Parents Experience Surge Of Happiness After First And Second Child, But Not Third


Most parents experience a surge of happiness after their first and second child, but the arrival of their third is a little different, according to researchers at the London School of Economics.

Researchers used longitudinal survey data from Britain and Germany and found that parents, particularly mothers, were extremely happy following the birth of their first and second child. Though parents were only half as happy upon the arrival of their second child as they were for their first, they were still happier than usual. However, after couples had a third child, they rarely received the same surge of happiness.

“The arrival of a third child is not associated with an increase in the parents’ happiness,” Mikko Myrskyla, an LSE demography professor and director of Germany’s Max Planck Insitute for Demographic Research, said. “But, this is not to suggest they are any less loved than their older siblings.”

Myrskyla noted that by the time a third child arrives, the novelty of parenthood may simply have worn off or that a larger family puts extra pressure on parents. Myrskyla also suggested that the likelihood of an unplanned pregnancy increases with the number of children a woman has, which could be stressful.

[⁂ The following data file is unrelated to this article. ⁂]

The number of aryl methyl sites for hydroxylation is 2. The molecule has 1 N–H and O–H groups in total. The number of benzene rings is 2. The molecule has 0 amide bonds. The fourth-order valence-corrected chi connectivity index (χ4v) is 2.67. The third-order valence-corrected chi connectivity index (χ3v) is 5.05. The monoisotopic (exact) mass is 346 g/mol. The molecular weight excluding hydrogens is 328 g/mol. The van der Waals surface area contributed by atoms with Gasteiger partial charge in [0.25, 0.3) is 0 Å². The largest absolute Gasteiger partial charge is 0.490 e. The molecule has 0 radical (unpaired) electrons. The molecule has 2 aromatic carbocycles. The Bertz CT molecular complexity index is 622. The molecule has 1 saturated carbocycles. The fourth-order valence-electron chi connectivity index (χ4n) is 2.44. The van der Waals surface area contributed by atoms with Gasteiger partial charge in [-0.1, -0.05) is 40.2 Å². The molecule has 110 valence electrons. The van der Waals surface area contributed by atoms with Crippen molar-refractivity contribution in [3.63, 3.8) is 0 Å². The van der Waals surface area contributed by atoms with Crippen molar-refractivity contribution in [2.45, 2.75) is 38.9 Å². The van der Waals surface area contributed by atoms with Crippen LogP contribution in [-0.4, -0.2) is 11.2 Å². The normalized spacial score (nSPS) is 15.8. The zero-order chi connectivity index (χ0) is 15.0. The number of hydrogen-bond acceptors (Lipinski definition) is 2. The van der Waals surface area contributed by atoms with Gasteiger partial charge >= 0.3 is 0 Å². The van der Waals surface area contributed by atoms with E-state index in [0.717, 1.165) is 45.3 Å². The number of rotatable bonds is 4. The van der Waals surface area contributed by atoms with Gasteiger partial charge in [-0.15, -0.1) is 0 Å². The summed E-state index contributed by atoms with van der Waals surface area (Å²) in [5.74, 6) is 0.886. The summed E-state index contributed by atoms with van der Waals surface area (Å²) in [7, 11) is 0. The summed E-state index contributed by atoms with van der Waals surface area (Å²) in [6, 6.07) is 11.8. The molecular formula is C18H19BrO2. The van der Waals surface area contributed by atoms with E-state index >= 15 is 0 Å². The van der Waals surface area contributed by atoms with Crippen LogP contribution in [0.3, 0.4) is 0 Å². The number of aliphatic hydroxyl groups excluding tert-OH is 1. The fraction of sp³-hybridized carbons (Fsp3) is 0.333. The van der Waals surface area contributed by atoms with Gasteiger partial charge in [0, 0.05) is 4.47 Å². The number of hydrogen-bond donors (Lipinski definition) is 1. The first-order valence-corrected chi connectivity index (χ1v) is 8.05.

The level of happiness a parent experienced was dependent upon their age and education level. Older or more educated parents derived more happiness for longer periods of time from the pregnancy period to the birth of a child. Specifically, mothers between the ages of 24 and 34 experiences a smaller boost of happiness than older mothers, and teenage mothers experienced no happiness above their baseline at all. However, every parent reverted back to his or her “pre-child” levels of happiness at some point.

“The fact that among older and better-educated parents, well-being increases with childbearing, but the young and less-educated parents have flat or even downward happiness trajectories, may explain why postponing fertility has become so common,” Rachel Margolis, an assistant professor of sociology at the University of Western Ontario in Canada, said.

The research was published in an issue of the journal Demography.

Source: The Washington Post


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